Possibility of Space Farming After ‘Magic Plant’ Discovery

Nov 04, 2015 01:00 PM EST | By Danilyn Miravalles

In the recent sci-fi movie, 'The Martian', the main character (played by Hollywood actor Matt Damon) used his knowledge as a botanist to grow food in an artificial environment in order to survive in space.

As published in Science Daily, Professor Peter Waterhouse, a plant geneticist at QUT's Centre for Tropical Crops and Biocommodities, discovered the gene in the ancient Australian native tobacco plant Nicotiana benthamiana, known as Pitjuri to indigenous Aboriginals tribes, which has been used for decades as a model plant upon which to test viruses and vaccines.

"This plant is the 'laboratory rat' of the molecular plant world," said Pofessor Waterhouse. "We think of it as a magical plant with amazing properties. We now know that in 1939 its seeds were sent by an Australian scientist to a scientist in America and have been passed from lab to lab all over the world. By sequencing its genome and looking through historical records we have been able to determine that the original plant came from the Granites area near the Western Australia and Northern Territory border, close to where Wolf Creek was filmed."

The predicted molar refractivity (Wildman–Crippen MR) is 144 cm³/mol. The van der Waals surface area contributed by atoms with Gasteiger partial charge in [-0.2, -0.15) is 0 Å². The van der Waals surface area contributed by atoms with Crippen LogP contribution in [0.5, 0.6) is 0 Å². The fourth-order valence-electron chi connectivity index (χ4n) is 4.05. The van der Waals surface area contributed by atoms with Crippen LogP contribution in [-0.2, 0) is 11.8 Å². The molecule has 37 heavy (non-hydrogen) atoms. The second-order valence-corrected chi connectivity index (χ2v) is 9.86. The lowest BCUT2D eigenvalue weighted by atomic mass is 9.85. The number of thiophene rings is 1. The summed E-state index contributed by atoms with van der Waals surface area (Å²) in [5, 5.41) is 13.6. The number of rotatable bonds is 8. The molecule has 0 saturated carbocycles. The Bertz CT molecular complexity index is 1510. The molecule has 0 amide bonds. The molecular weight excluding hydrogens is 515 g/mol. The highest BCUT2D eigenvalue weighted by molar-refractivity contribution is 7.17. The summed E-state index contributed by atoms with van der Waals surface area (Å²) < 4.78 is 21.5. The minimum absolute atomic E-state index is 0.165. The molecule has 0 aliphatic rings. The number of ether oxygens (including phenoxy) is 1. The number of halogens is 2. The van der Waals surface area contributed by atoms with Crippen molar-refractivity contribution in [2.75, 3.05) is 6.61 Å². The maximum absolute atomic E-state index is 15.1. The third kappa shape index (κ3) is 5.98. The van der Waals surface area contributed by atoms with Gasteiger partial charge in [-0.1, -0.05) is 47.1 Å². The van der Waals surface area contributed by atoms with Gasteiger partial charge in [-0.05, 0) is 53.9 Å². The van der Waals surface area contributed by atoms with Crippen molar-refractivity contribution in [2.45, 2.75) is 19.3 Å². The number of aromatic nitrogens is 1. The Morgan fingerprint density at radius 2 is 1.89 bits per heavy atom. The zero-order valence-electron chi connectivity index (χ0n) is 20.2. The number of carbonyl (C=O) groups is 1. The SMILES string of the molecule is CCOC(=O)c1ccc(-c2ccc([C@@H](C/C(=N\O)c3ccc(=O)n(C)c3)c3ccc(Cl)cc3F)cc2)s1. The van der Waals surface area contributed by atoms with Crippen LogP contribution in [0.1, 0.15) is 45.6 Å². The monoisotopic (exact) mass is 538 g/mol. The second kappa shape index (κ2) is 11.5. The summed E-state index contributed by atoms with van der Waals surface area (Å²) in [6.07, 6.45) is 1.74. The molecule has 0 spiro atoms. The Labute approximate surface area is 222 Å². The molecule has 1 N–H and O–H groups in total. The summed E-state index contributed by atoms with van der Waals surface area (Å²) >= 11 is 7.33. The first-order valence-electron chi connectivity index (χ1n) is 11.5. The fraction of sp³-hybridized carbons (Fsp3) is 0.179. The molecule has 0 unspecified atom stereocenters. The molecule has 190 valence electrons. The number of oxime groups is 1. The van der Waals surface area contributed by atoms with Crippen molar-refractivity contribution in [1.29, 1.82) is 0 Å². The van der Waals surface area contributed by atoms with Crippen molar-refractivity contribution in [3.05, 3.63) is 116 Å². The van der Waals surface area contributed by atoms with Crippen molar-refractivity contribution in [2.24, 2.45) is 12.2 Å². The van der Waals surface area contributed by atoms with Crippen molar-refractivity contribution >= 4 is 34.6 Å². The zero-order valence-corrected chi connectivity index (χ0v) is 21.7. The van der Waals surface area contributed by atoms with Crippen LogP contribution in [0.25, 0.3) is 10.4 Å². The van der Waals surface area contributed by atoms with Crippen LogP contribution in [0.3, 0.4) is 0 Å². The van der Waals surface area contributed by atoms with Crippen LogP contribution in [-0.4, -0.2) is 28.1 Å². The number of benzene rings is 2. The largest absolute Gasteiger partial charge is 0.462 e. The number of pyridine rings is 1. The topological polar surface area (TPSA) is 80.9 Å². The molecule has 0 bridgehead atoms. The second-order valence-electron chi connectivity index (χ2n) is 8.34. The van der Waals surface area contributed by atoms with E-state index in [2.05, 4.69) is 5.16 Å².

"We know, through using a molecular clock and fossil records, that this particular plant has survived in its current form in the wild for around 750,000 years."

Lead analyst Dr Julia Bally said that determining the exact species had driven scientists on a journey to figure out how the plant succeed last in the wild for such a drawn out stretch of time. The discovery may contribute widely on the future plant biotechnology research.

"The plant has lost its 'immune system' and has done that to focus its energies on being able to germinate and grow quickly, rapidly flower, and set seed after even a small amount of rainfall," quoted Dr. Bally.

"Its focus is on creating small flowers but large seeds and on getting these seeds back into the soil in time for the next rain. The plant has worked out how to fight drought -- its number one predator -- in order to survive through generations," she added.

According to Professor Waterhouse, the researchers could utilize this discovery to explore other niche or sterile growing environments where plants were kept safe from diseases- and space was a captivating choice. These findings would be meaningful for genetic studies in the future.

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